Mission latest Valley city to oppose Senate Bill 4

MISSION — City Council members unanimously passed a resolution Monday opposing Senate Bill 4, joining a growing list of Rio Grande Valley governments, yet without the impassioned sentiments of immigrant rights activists who’ve attended similar meetings elsewhere.

Whereas other cities, such as Pharr and San Juan, were prompted by residents to consider similar resolutions, the Mission City Council acted on its own in drafting and subsequently voting for its resolution.

“We wanted to make it known that we don’t agree with the deal,” Mission Mayor Norberto “Beto” Salinas said.

The economic impact of the bill, which gives local law enforcement the power to inquire about immigration status during routine traffic stops, was a major factor in the council’s decision, Salinas said.

“People from Mexico are staying away from our commerce and are not coming to this side,” he said. “I think (the resolution) would show some support to the Mexican shopper … we want people in Mexico to understand that we want things to be the way they were before.”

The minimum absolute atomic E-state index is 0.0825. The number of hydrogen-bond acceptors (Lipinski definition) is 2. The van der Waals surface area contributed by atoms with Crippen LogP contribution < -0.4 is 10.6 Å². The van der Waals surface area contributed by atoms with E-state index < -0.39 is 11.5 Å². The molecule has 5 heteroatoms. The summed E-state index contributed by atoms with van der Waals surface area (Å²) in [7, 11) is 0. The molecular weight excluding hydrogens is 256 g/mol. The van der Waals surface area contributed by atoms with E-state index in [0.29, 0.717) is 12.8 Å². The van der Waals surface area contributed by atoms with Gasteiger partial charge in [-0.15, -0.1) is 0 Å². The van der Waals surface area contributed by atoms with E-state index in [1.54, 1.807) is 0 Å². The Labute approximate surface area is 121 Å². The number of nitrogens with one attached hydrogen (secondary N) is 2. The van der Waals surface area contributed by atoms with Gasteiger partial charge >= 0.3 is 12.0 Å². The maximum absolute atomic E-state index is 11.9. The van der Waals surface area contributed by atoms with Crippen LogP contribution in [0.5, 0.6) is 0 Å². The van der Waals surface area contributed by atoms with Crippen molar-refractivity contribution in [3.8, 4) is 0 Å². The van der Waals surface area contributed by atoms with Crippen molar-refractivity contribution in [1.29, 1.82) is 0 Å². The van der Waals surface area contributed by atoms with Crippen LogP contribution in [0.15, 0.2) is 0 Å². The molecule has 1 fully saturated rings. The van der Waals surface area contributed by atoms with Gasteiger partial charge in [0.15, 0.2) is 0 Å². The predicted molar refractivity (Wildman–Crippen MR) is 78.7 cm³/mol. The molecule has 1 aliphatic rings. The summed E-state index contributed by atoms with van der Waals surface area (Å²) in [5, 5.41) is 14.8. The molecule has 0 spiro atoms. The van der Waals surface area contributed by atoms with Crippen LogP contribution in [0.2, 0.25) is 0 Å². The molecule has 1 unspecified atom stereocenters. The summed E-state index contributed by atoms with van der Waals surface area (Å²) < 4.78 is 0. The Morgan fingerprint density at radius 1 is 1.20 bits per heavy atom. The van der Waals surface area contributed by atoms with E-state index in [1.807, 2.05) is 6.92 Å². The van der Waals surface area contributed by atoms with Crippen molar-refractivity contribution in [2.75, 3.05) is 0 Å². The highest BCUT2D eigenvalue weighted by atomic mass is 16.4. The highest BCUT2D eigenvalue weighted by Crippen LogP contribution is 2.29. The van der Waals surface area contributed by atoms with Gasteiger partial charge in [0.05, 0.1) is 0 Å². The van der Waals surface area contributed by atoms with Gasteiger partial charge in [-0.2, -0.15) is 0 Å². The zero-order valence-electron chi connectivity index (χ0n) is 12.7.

On whether some fear harassment, Salinas added, “I hear it from people in Mexico. They kind of feel offended.”

He also noted that undocumented residents harbor apprehension over leaving their homes, which also hurts the city’s economy.

In opposing “the implementation and enforcement” of the law, Mission’s resolution is now the first in the Valley to reference the Aug. 31 federal district court decision that temporarily halted most of the law from taking effect Sept. 1.

“The federal district court has recognized the public interest in protecting constitutional rights, maintaining trust in local law enforcement entities and avoiding the heavy burdens that the new law imposes on local entities,” the resolution states, adding that the city “supports the efforts of all local governments to uphold the U.S. Constitution by resisting efforts to dismantle it with discriminatory and suppressive legislation such as Senate Bill 4.”

The U.S. 5th Circuit Court of Appeals will hear arguments Sept. 22 regarding Texas Attorney General Ken Paxton’s request to lift the block on SB 4.

Staff writer Berenice Garcia contributed to this report.

msmith@themonitor.com